A book that was both lauded and reviled in its day, William Styron’s Confessions of Nat Turner (1967) marks a resurgence of the public debate over Nat Turner’s legacy. Though in the 136 years since the rebellion Turner never vanished from published discourse (as this exhibition aims to illustrate), it was not since the rebellion itself that Turner’s legacy sparked such virulent debate. Published at the height of the Black Power movement, the novel spoke to the current moment and raised the question of Turner as a model of black resistance to white oppression. After winning a Pulitzer Prize for the novel, Styron came under attack for the ways he depicted Turner, on his use and some argued misuse of what he described in a 1993 afterword to the Vintage edition as “an extremely sketchy and mysterious historical record.” He echoes Thomas Gray here, who characterized the rebellion as “wrapt in mystery.” In Styron’s assessment, “our hero was a madman,” but because he “didn’t want to write about a psychopathic monster,” he established “motives, springing from social and behavioral roots.” These motives came under considerable attack.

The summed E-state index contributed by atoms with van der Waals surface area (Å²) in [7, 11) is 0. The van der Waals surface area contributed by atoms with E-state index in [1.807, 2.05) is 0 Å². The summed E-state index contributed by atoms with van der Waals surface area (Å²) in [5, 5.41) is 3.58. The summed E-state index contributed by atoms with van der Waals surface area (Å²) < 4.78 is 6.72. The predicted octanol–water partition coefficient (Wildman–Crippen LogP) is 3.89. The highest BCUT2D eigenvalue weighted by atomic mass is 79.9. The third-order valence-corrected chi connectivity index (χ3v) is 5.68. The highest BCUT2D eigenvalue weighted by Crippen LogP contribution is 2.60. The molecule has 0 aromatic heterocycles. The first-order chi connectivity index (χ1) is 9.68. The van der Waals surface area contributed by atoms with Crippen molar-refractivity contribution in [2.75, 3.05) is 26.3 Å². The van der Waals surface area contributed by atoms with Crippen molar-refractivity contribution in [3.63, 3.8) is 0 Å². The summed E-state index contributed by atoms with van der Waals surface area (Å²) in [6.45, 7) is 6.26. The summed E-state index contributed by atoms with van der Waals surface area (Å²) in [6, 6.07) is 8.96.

The materials here trace the reaction to Styron’s novel, a response that culminated in William Styron’s Nat Turner: Ten Black Writers Respond, published in 1968 by Beacon Press, as well as a protest of Hollywood’s plans to make a film based on Styron’s novel. John Henrik Clarke, whose papers provide most of the material for this section, remarked that “No event in recent years has touched and stirred the black intellectual community more than this book.” With Styron’s novel came a new portrayal of Turner, one that questioned his traditionally defined masculinity. The depiction of Turner as emasculated is largely absent from nineteenth-century accounts, but Styron came under heavy criticism for such a portrayal. In Styron’s novel, Turner is unmarried (though historical evidence indicates he had a wife), and he experiences a homosexual encounter. Perhaps most notably, his lack of participation in the killing is not the result of logistical matters as presented in Gray’s Confessions, but instead because he “was not ready.” Styron’s Turner is not a fearless leader, but instead an impotent one whose manhood, critics charged, is repeatedly called into question.